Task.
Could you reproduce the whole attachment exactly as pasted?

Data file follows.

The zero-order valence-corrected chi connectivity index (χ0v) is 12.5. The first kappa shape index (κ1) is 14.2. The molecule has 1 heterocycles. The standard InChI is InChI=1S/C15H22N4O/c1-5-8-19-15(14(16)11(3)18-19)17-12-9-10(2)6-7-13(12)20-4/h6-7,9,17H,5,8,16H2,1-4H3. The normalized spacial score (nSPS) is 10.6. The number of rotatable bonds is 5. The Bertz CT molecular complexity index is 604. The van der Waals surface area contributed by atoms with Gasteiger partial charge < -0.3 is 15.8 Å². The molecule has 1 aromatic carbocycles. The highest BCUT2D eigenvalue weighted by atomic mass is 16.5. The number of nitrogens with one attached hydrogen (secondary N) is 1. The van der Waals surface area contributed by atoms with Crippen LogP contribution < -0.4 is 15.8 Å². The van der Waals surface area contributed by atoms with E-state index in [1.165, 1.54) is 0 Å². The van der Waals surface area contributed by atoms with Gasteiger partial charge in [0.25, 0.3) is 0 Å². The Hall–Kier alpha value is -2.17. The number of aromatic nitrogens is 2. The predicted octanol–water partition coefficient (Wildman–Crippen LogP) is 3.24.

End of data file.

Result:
The zero-order valence-corrected chi connectivity index (χ0v) is 12.5. The first kappa shape index (κ1) is 14.2. The molecule has 1 heterocycles. The standard InChI is InChI=1S/C15H22N4O/c1-5-8-19-15(14(16)11(3)18-19)17-12-9-10(2)6-7-13(12)20-4/h6-7,9,17H,5,8,16H2,1-4H3. The normalized spacial score (nSPS) is 10.6. The number of rotatable bonds is 5. The Bertz CT molecular complexity index is 604. The van der Waals surface area contributed by atoms with Gasteiger partial charge < -0.3 is 15.8 Å². The molecule has 1 aromatic carbocycles. The highest BCUT2D eigenvalue weighted by atomic mass is 16.5. The number of nitrogens with one attached hydrogen (secondary N) is 1. The van der Waals surface area contributed by atoms with Crippen LogP contribution < -0.4 is 15.8 Å². The van der Waals surface area contributed by atoms with E-state index in [1.165, 1.54) is 0 Å². The van der Waals surface area contributed by atoms with Gasteiger partial charge in [0.25, 0.3) is 0 Å². The Hall–Kier alpha value is -2.17. The number of aromatic nitrogens is 2. The predicted octanol–water partition coefficient (Wildman–Crippen LogP) is 3.24.